Food and Lodging
Part of your plans for international travel defiantly need to be lodging and food. Some countries are easier to just find food along the way compared to other places, where you need to plan ahead. The more developed an area is the more you can get away with less planning. The more remote, or less developed a place is the more you want to plan ahead. Something to consider on dive trips. You want to be comfortable when you are not diving. You will be diving and working your ass off in the water. It is nice to be pampered out of the water.
Weather and Seasons
When you are planning international spearfishing trips you will want to identify when the fish you are targeting are most likely to be there. Here is a blog post going over weather considerations and other things for targeting fish species. This is obviously more important for migratory species rather than reef fish. The other consideration comes down to legal seasons, which are more important in some places compared to others. It should be reiterated that no-one should want to go to prison, but going to prison in a foreign country can only be worse. It can be difficult to navigate the weather and seasons of a foreign country. That is once again where a quality fixer makes a big difference.
Visibility and Temperature
Another challenging aspect to plan for is visibility and water temperature. A good local guide can defiantly help you plan this out a bit. It can defiantly be a challenge to identify the right equipment to bring. Some places will have freezing cold water and disturbingly hot air temperatures, so you have to try and balance the two to keep from overheating on the surface, and freezing as you dive down.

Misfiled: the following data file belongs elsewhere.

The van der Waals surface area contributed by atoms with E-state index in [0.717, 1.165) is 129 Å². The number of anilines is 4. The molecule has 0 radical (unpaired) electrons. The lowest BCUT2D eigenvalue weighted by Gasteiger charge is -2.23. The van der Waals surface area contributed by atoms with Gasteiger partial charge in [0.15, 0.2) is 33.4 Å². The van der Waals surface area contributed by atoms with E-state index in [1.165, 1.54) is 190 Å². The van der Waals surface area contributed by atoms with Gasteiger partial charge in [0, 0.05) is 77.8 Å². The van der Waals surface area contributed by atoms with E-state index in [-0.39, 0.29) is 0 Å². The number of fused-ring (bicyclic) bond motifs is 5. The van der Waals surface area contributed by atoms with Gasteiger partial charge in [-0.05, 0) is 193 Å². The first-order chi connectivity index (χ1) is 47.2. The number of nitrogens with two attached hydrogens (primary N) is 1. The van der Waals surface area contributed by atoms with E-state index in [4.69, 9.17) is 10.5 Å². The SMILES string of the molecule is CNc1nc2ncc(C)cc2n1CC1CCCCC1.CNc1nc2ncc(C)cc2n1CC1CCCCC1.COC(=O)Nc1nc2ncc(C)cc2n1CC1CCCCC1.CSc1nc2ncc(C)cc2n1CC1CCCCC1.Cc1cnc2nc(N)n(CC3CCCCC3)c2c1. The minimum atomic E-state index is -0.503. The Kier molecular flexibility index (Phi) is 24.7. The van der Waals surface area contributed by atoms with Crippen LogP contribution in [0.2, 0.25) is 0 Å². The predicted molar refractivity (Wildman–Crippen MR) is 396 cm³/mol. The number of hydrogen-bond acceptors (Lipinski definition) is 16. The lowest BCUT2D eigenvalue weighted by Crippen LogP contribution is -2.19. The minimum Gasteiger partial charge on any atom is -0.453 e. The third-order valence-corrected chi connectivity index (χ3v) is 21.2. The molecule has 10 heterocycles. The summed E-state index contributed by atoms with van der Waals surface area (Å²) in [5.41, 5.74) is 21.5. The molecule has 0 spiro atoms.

Visibility is difficult to plan for. There is increased resources that help identify algae blooms from satellites, which can help develop trends for making long term plans, but every day is different and you can just try to go off local recommendations on when is best to plan your trip. Diving in mucky conditions is defiantly challenging, but it comes with the territory in some parts of the world.
Legality of Spearfishing
We have mentioned it before, but we will continue to bring it up. Every country has its own sets of laws regarding spearfishing. Some places consider it an extension of fishing, and hold you to the same standards of fishermen. Other places have limitations on certain species, or methods of take. The Bahamas limits divers to using a pole spear or Hawaiian sling while freediving. Belize requires you to dive with a local guide in order to spearfish. It is critical that you do your research in any new country you plan to spearfish in before you simply wade in off the beach and start shooting fish. Like we said before, you don’t want to end up in jail, especially in a foreign country.
Packaging and Transporting Fish Internationally
One of the biggest challenges with a big international trip is the question of how to get your fish back with you. Most dive trips tend to be remote and tropical locations. The challenge tends to be getting ice and keeping fish cold. From there you have to consider how to get it home. Some people just donate it to the local village they happen to diving in or to a local charity. If you are determined to get it home you can try and find a company that will ship it, or you have to plan by bringing a quality soft cooler to ship it home like luggage.